U.S. Sen. Elizabeth Warren addressed the Boston University community Wednesday as part of the Initiative on Cities Speaker Series to address challenges students face with large loans and college affordability.
“Tying students to a lifetime of financial servitude as a condition of getting an education does not reflect our values,” Warren said. “You are working hard and learning new skills that will benefit you, that will benefit your family and that will also benefit this country. You will help us build a stronger America because you are getting an education, and the role of the federal government should be to help you in that process, not to make it harder.”
At the School of Management, Warren advocated a three-part proposal to reinstate bankruptcy protection on student loans, refinance those loans and end the practice of profiting from students.
“With the rising cost of college, more and more students are taking on more and more debt in order to get an education,” Warren said. “This is a common sense proposal and it should not be controversial.”
Marc Orlandella, a College of Arts and Sciences senior, said Warren’s speech helped him better understand the challenges that accompany college loans.
“It’s tough to get the connection, or to have a starting point to even know where to begin on these issues,” he said. “When you have someone out there in the public eye saying ‘I want to help students, I want to decrease the loans, I want to help with tuition,’ it’s nice because it shows us that we can fight for this and we should.”
Liana Lamattina, a senior in the School of Management, said although she hoped to see more detailed strategies about how Warren planned to implement her proposal, she appreciated the plan Warren outlined.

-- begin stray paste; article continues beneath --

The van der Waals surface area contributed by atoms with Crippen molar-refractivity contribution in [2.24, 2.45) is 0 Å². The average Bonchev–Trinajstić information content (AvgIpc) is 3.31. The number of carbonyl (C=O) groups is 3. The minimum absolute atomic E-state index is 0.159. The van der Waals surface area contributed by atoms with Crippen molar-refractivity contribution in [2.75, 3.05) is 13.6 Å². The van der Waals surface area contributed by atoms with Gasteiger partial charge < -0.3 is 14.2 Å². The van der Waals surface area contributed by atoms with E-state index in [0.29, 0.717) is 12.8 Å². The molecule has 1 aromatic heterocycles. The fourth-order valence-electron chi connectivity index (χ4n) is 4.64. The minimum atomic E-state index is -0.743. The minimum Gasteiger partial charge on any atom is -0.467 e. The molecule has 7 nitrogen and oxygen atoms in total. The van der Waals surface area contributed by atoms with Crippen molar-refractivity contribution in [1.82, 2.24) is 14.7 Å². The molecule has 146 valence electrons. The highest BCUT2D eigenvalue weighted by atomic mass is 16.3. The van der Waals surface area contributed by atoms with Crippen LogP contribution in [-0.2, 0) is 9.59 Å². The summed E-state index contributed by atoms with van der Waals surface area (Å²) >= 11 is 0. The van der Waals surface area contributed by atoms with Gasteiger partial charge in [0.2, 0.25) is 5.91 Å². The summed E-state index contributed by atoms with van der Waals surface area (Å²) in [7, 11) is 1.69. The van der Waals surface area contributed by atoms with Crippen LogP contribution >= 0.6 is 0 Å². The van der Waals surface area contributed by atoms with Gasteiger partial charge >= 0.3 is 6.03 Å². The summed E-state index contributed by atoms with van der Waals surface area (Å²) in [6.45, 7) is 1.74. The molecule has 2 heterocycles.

“Seeing such a high ranking politician stand in front of a crowd of students and want to communicate and exchange ideas and discussion, something like that is rare,” Lamattina said. “It shows a genuine side to her and shows that she is willing to collaborate.”
College of Communication junior Jennifer Janiak said financial aid should not be limited to only low-income families.
“There’s not enough financial aid available for everyone that needs it,” she said. “There are a lot of great programs that help people from [the] lower class or who have outstanding merit achievements get a lot of financial aid, but there’s not a lot for those who are middle class.”
Warren said in order to ease excessive borrowing, the cost of college tuition should be decreased.
“The amount of debt we all have to take out is extraordinary,” Janiak said. “As someone who is taking on so much debt, it’s hard for me to think about buying a house or a car or paying rent when I’m going to have such exorbitant monthly payments.”
Warren said refinancing old loans would lower interest rates from approximately 8 percent to 3.86 percent on undergraduate student loans. For a recent undergraduate, payments would drop by as much as $1,000 per year, nearly cutting total interest in half, she said.
The federal government, which will profit $66 million from student loans this year, should ensure those profits go back to the education system, Warren said.
“I grew up in an America that was investing in young people who were trying to get an education. I believe in that America,” she said. “We need to align our values with our spending, and that means we need to make sure that young people who are trying to get an education [can do so] without getting crushed by student loan debt.”